TESTED – 2015 BETA 350 RR - Enduro Tyres

TESTED – 2015 BETA 350 RR

TESTED – 2015 BETA 350 RR

Enduro21.com ride and rate the 2015 Beta 350 RR…

Words: Llewellyn Pavey

Beta put themselves on the map three years ago when they introduced dynamic and extremely capable two stroke models. But four-stroke enduro machines are where, for most, their woods weapon story started. The Italian manufacturer has been quietly producing a 350 four banger for a few years now, but next to the KTM, Husqvarna and Sherco 350cc offerings it never grabbed the headlines.

For a while Beta avoided the fuel injection craze, sticking with a trusty carburettor. The Italians are definitely not afraid to do their own thing and so seeing EFI introduced for 2015 was a swipe from left field. It’s only the 350 RR that’s gained EFI and true to form Beta have avoided heading down the ‘normal’ Keihin EFI route by opting to use the almost unknown Synerject system.

But don’t be alarmed. The Synerject unit is a pretty trick piece of kit. It does all the same tricks and magic that Keihin units do, but it’s also got a clever bypass valve that means the tuner (That’ll be the rider in most cases) can actually alter the amount of engine braking the bike has. That’s right, you can add or take away the engine braking. That’s some mighty snazzy stuff as standard.

But what’s more impressive with the new EFI system is that it’s great to ride with. Beta have clearly put time and effort into developing a really great engine and fuelling combination. The ride doesn’t feel hugely different in power and delivery to the big dog of the class – the KTM EXC 350.

It’s a little smoother, the power is good, it’s got plenty of torque and much like its class rivals you can either pull gears or rev it. The 350 RR is happy doing both till the proverbial cows come home and it’s awesome to ride. The fuelling set up is spot on too – it’s the most ‘carburettor like’ EFI system we’ve used and is much smoother on the initial throttle opening than its rivals.

Taking away engine braking from a four-stroke is an odd feeling, one that definitely took a little while to figure out. The amount of engine braking the Beta gives is somewhere between a ‘normal’ four banger and a two-stroke. While some people like the engine braking of four-stroke there are big upsides to having less. It rolls quickly and it’s easier to carry corner speed. It pushes the front wheel less and flowing through the woods is exponentially better. The set up of the engine and handling on the Beta is as good as anything out there and the 350 RR makes riding fast easy – you’ll easily be as quick on this as any other bike or brand.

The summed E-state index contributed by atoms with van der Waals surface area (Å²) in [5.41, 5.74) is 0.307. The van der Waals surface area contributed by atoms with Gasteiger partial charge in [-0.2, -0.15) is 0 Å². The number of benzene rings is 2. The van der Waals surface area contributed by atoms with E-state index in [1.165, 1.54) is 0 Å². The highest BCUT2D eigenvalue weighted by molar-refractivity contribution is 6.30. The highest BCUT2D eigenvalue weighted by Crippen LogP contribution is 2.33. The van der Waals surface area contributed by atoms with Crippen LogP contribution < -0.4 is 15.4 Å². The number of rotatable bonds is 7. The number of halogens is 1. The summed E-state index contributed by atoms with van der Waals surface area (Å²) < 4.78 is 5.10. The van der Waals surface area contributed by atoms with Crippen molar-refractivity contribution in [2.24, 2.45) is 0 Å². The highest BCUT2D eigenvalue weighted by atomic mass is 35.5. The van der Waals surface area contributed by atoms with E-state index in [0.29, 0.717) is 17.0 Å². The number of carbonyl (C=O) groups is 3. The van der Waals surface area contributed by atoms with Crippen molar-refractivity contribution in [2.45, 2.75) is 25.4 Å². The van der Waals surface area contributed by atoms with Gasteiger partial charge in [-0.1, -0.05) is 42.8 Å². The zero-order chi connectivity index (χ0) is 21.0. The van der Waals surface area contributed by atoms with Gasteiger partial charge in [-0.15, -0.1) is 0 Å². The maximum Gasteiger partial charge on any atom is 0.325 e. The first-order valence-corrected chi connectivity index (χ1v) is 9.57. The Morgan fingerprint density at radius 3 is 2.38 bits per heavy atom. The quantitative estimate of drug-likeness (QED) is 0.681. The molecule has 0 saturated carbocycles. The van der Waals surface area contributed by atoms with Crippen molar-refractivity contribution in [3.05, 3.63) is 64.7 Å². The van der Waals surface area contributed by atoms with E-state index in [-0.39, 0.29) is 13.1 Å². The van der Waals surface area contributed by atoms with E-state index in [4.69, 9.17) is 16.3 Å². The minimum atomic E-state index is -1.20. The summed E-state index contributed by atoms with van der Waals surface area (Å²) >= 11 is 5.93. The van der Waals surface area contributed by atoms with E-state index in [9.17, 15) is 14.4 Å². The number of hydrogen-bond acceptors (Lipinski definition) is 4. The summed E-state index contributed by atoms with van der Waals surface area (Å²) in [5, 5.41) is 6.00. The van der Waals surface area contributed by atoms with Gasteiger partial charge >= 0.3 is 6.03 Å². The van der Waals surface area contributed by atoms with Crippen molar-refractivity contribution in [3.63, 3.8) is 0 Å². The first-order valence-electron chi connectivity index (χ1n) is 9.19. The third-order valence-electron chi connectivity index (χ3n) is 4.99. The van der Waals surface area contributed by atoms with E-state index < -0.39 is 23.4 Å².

But we have to talk about suspension. The Sachs front and rear units on the Beta don’t come set up for riding at ANY sort of speed and in reality it lets the whole bike down. It’s not that you can’t get the Sachs units to work, just that the internal settings lack damping on compression and definitely lack any bottoming resistance, to the point that it holds you back a lot out on the trail.

The standard settings are low on compression damping, low on rebound damping and despite having been improved bit-by-bit over the last three years still give the feel of being like a trials bike to ride – soft. The forks deflect noticeably off every little rock, and the whole bike pushes through the stroke too much under braking, accelerating and even small hits. It’s far too easy to bottom out heavily and it makes for nervous riding at any kind of speed. We’d say it’s something Beta need to fix because it’s simply way too soft.

Luckily the rest of the bike is seriously, seriously good and could easily challenge the Austrian powerhouse. The ergos are great, the clutch is good, the bars are a lovely bend and Nissin brakes work very well. So if you are happy to put some cash into improving the suspension set-up you’ll have a fantastic bike for trail riding or racing.